Last season, the Yankees struggled significantly with base running. In an attempt to address this issue, they brought in Greg Allen, who served as a late-game pinch-runner to help the team score. However, their shift towards more productive hitters is proving to be a more effective strategy than relying on speed-focused players who occupy a roster spot primarily for specific situations.
Reevaluating Speed and Roster Decisions
Greg Allen’s departure marked a change in the Yankees’ approach. The team explored the possibility of using Bubba Thompson in a similar role. Thompson, known for his exceptional speed (ranking in the 100th percentile in sprint speed and stealing 22 bases in 92 MLB games), seemed like a potential fit. However, his slash line — a .242/.286/.305 average with one home run, 13 RBIs, and a 30% strikeout rate — indicated limitations in his overall game.
Thompson was not expected to make the active roster, but the Yankees considered keeping him in Triple-A as a base-running asset. Ultimately, the team decided to move in a different direction, evidenced by their recent moves including the outrighting of Thompson, Oscar Gonzalez, and Jeter Downs. These changes suggest that the Yankees are preparing for other transactions during spring training.
One such move involved creating a roster spot for Marcus Stroman, who recently signed a two-year, $37 million deal. While the Yankees are making progress, there are still questions about the strength of their starting rotation and its ability to support a World Series run.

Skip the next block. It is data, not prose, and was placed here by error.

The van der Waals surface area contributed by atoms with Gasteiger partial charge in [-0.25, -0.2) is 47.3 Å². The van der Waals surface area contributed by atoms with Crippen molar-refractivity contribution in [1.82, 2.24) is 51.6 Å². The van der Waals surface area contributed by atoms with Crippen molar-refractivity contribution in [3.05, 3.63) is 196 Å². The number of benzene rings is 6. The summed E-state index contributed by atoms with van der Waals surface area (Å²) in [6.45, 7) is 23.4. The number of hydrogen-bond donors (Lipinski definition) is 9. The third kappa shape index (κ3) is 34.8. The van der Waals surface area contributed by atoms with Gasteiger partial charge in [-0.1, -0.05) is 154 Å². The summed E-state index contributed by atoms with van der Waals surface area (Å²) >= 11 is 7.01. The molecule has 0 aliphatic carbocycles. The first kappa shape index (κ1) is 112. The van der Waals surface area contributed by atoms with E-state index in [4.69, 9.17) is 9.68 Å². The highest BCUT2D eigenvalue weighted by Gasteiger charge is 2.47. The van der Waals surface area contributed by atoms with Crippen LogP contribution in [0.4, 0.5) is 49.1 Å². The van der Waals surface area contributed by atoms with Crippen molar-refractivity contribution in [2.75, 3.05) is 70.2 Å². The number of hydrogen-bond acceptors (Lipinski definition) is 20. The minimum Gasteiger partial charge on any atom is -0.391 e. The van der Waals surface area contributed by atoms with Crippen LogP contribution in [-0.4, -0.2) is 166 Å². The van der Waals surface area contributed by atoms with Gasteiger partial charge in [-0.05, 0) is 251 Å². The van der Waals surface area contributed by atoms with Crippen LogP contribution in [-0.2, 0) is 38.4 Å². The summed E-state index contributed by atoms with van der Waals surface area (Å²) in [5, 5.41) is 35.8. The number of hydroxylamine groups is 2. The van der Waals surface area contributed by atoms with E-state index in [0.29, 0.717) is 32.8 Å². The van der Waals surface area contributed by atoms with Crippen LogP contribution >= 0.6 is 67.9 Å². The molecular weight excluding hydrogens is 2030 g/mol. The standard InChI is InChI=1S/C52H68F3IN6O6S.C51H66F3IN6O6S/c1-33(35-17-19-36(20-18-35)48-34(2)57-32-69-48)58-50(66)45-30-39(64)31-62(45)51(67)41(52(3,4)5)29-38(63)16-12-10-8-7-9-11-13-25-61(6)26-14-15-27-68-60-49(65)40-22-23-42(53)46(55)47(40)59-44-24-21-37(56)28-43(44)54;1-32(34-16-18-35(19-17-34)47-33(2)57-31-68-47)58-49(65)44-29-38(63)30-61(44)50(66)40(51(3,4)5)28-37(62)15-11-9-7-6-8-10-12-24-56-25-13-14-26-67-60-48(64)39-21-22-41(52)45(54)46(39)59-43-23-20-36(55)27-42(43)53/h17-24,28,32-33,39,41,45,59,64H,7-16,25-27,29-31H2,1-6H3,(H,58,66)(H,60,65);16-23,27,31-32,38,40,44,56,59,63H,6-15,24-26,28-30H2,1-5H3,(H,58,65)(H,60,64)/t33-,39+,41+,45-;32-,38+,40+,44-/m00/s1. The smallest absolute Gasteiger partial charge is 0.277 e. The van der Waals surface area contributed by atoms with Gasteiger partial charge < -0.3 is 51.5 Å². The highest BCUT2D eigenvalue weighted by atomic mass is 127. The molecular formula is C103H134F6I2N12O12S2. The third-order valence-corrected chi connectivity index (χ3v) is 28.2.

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Yankees’ Cautious Approach in Free Agency
General Manager Brian Cashman is focused on avoiding overspending on older players in free agency. This cautious approach is exemplified by the Yankees’ stance on Blake Snell, a 31-year-old pitcher coming off his best season.
Despite the allure of signing Snell, his age and recent peak performance suggest potential risks. The Yankees did offer Snell a six-year, $150 million deal, but it was quickly rejected as he seeks more than $200 million on the open market.
Similarly, the Yankees are hesitant about committing to Hector Neris, a 34-year-old bullpen arm seeking a two-year deal worth over $7 million annually. The Yankees have historically extracted significant value from lesser-known, more affordable bullpen arms, making a costly investment in Neris potentially disadvantageous.
The team’s strategy involves conserving financial resources, potentially to absorb a contract at the upcoming trade deadline or to prepare for future investments, such as Juan Soto’s extension in 2025.
While adding high-profile players is enticing, the Yankees are prioritizing long-term value over immediate spending. This approach aims to prevent committing to contracts that may not yield sustained benefits, aligning with their strategic vision for the team’s future success.